California seeks smooth adoption of cap-and-trade

California aims to avoid major economic shocks with its carbon cap-and-trade system slated to start in 2012, the state’s chief climate change regulator said recently, adding that the most populous US state would try to harmonise its system with any federal plan.

California vaulted to the vanguard of US climate change in 2006 with an aggressive law that aimed to cut greenhouse gas emissions to 1990 levels by 2020 and make it the trend-setter in clean energy and technology.

But critics say the law will only raise energy prices and drive away businesses and jobs.

Hoping to settle the matter, the state plans to release a revised economic analysis of the law, after an early version of the report was criticised by all sides. The new results show the law having only a marginal net impact on the economy and is a net creator of jobs, California Air Resources Board Chairman Mary Nichols said in an interview.

“The wind is at our backs. It is not pushing us in the opposite direction,” she said. “Jobs will continue to be created.”

Fine line
Cap-and-trade plans like those in Europe and proposed for the US Northeast aim to cut emissions of carbon dioxide and other greenhouse gases linked to global warming by limiting total emissions and then letting power plants and other polluters buy and trade credits to emit.

Market forces in theory spark positive change as companies that can cut emissions for the least cost do so and sell their credits for a profit.

System designers must walk a fine line between creating prices so high that they shock the system and so low that they have no effect. One key to the cost of the system is whether emitters are given credits or must buy them.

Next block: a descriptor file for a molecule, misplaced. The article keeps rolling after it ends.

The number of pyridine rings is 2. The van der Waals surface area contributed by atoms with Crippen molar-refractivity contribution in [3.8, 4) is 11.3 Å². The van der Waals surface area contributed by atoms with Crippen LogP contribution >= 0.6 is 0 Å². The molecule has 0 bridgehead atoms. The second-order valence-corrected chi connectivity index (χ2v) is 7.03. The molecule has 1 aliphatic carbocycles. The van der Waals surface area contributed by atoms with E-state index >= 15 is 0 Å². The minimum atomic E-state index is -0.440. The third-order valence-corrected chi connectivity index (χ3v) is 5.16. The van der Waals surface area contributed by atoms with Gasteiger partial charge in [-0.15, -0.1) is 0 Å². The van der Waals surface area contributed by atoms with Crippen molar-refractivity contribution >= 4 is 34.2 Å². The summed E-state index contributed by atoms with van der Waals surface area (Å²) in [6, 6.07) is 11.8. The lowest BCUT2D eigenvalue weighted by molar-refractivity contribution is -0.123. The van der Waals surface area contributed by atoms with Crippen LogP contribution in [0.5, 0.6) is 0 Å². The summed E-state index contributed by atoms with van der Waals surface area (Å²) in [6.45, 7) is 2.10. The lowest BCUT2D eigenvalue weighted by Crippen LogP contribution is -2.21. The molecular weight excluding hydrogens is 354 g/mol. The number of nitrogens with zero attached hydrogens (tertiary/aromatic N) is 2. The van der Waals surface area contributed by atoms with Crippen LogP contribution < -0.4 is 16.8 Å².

A California economic advisory group earlier this year recommended all credits be auctioned, an approach that economists and environmentalists support, but which businesses tend to say would be too expensive.

“The idea is to make the implementation as seamless and as simple as possible,” said Nichols, who favours a less abrasive approach than auctioning all credits. “That is not a very feasible option, at least for the beginning of the programme,” she said. “Generally my preference would be to do something that increases over time.”

California may also have to contend with a new federal plan, if Massachusetts Senator John Kerry and his allies in Congress are successful with a plan they see as a compromise with previous, more ambitious efforts.

“The programmes can absolutely blend together,” Nichols said. California Governor Arnold Schwarzenegger, a strong proponent of the state’s global warming law, had discussed plans with Kerry, who was supportive of the state’s right to run its programme in parallel with a federal programme, she said.

Other federal proposals could clash with state plans.

California had been considering including transportation fuels in its first round of cap-and-trade in 2012, which may not fit into the plan being formulated by Democrat Kerry, Republican Senator Lindsey Graham and independent Senator Joseph Lieberman.

“In general we are looking at trying to do something that can be phased in successfully with what is being considered at the federal level, which would argue against putting transportation (fuels) in at the very beginning,” Nichols said.


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